Philippine national elections are set for Monday, but just because a vote is scheduled doesn't mean it will actually occur. The Southeast Asian nation is one of those places where talk about voting usually is preceded by the sad qualifier, "if the election happens. ..." This year is no different.
The latest trouble in the archipelago is a mechanical one. On Tuesday, less than a week before polls open, the Commission on Elections revealed that there were software problems in all 76,000 voting machines spread across the country's more than 7,000 islands. The race is now on to try to acquire, deliver, install and test tens of thousands of new memory cards as well as devise a backup plan to handle the 50 million voters expected on Monday. This is the Philippines' first attempt at an automated election, which was intended to curtail massive graft and fraud inherent to hand counts. The unintended consequence is a disaster in the making.
Presidential spokesman Gary Olivar warned on Wednesday that the election might have to be postponed. "If technical issues require more time and require us to delay, that is not an unreasonable judgment to make," he said. The drama makes Filipinos suspicious because the current occupant of Malacanang Presidential Palace, Gloria Macapagal Arroyo, has legal reasons to try to cling to power. Over 10 years in office, as corruption charges encircled the president and her family, Mrs. Arroyo tried every quasi-constitutional maneuver in the book to circumvent presidential term limits. This included flirtations with martial law and an initiative to change the structure of government from a presidential to a parliamentary system whereby she could stay in power by becoming prime minister. There's little doubt Arroyo forces would mobilize to fill any unforeseen power vacuum next week.
If the election does happen, Filipinos have reason to be cautiously optimistic about the future because the likely winners have the potential to build the cleanest administration in decades. At the beginning of the week, Liberal Party standard bearers Sen. Benigno "Noynoy" Aquino III and Sen. Manuel "Mar" Roxas II were ahead 19 and 9 percentage points respectively for president and vice president. Voting-machine capers aside, those numbers make this election hard to steal. In healthier democracies, surveys allow room for a margin of error based on tiny methodology imperfections. In the Philippines, electoral uncertainty is more aptly identified as a "margin of corruption," which refers to the couple of percentage points estimated to be stolen each cycle. Mr. Aquino and Mr. Roxas are polling well above the margin of corruption, but so many hobbled voting machines introduce a new wild card into the picture.
The Liberal Party fielded a formidable team. Noynoy's father and namesake, opposition Sen. Benigno "Ninoy" Aquino Jr. was assassinated while trying to return from exile during the strong-arm rule of Ferdinand Marcos. His murder sparked the 1986 People Power uprising that ousted Marcos and installed the current senator's mother, Corazon "Cory" Aquino, as president. Noynoy himself was almost killed during one of the numerous coups d'etat that destabilized his mother's presidency. The August death of Mrs. Aquino, a national icon, put wind behind the sails of her son's candidacy. For his part, Mr. Roxas is the grandson and namesake of the first president of the Philippine republic after the United States granted independence in 1946.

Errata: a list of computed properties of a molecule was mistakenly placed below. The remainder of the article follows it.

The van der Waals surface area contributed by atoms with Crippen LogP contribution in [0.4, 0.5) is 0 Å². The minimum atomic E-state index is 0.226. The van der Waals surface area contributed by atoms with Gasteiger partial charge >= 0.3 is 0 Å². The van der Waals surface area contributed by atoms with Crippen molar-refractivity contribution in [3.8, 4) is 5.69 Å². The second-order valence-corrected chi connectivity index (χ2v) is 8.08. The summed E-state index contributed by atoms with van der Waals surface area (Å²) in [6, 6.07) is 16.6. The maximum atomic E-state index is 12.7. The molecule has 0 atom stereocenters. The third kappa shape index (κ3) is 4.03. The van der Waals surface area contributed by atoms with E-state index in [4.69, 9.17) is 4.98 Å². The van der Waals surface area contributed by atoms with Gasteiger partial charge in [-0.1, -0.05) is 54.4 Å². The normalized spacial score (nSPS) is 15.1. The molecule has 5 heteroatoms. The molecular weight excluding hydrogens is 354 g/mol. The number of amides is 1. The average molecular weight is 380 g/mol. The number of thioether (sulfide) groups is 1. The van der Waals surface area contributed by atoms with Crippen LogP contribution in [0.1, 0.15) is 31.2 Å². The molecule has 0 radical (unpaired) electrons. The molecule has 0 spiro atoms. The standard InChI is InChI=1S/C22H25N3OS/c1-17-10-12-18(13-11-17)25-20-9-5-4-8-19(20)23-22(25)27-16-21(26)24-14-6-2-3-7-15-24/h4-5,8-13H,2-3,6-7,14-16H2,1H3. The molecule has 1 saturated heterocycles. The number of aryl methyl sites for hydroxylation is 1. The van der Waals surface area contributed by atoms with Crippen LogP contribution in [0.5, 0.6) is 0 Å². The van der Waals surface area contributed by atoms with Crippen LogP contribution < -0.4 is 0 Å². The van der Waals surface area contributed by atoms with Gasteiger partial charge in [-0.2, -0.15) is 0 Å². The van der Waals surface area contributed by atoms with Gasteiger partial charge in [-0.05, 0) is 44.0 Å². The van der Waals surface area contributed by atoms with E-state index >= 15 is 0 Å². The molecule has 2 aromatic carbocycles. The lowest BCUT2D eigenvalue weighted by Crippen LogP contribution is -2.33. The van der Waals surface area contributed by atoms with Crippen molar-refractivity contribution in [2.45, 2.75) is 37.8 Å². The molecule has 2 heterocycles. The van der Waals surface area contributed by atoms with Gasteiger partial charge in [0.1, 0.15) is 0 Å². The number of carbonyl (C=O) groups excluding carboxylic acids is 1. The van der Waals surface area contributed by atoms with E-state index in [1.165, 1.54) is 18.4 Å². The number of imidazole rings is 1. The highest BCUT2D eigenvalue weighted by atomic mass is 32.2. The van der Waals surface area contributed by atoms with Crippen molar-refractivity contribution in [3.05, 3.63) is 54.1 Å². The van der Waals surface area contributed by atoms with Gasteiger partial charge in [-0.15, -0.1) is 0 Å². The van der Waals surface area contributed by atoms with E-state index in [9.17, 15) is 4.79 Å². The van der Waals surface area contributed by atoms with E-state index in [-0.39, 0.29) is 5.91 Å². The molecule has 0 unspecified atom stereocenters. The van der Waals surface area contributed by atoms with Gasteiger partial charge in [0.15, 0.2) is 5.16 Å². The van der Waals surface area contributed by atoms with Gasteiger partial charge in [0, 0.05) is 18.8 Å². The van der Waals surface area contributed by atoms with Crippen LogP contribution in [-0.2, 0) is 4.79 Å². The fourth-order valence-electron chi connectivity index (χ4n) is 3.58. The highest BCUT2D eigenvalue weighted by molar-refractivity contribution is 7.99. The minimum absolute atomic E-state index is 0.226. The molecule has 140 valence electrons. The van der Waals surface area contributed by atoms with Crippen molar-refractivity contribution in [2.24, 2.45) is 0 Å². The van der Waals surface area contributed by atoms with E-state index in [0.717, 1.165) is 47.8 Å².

Aside from their illustrious pedigrees, these two politicians are ahead of the competition because they both enjoy a reputation for honesty. Mr. Roxas resigned from Mrs. Arroyo's cabinet in 2003 to protest rampant corruption, joined the opposition and has been pushing for greater government transparency from the Senate since 2004. Mr. Aquino has made clean governance his central campaign theme. In a recent television ad, the candidate was shown standing at a crossroads, with a crooked road leading to the left and a straight road leading to the right. The twisted path led to a barren landscape where crooked politicians stuffed envelopes of money in their pockets, while security and prosperity awaited in the other direction. The commercial struck a chord, and Mr. Aquino has been hammering away on his promises to clean up the corridors of power and give no quarter to anyone, no matter how prominent. This is rhetoric that should make current President Arroyo very nervous.
A lot is riding on this election. On April 28, TeamAsia, a Manila-based consultancy, released a survey of executives in the business process outsourcing (BPO) industry. Of these business leaders, "87 percent said a failure of elections would 'somewhat significantly,' 'significantly' or 'very significantly' generate a negative effect on investor and client perception of the Philippines," according to the survey. Not strangling the BPO goose is vital because the industry is the primary generator of new, high-paying jobs, which reached over 440,000 in the Philippines last year. In 2009, the sector earned more than $7 billion and is projected to top $12 billion by 2011. "The Philippines needs a period of political stability so its governing institutions can mature and the economy can grow," Michael Alan Hamlin, managing director of TeamAsia, told The Washington Times. "An election perceived to be relatively clean and a peaceful transition of power would be a good start."
There are always plenty of reasons to be skeptical about the electoral workings in Asia's oldest but most feeble democracy. But this year, there are some new signs of hope in old names, which is better than usual.
Brett M. Decker is editorial page editor of The Washington Times and author of "Global Filipino" (Regnery, 2008).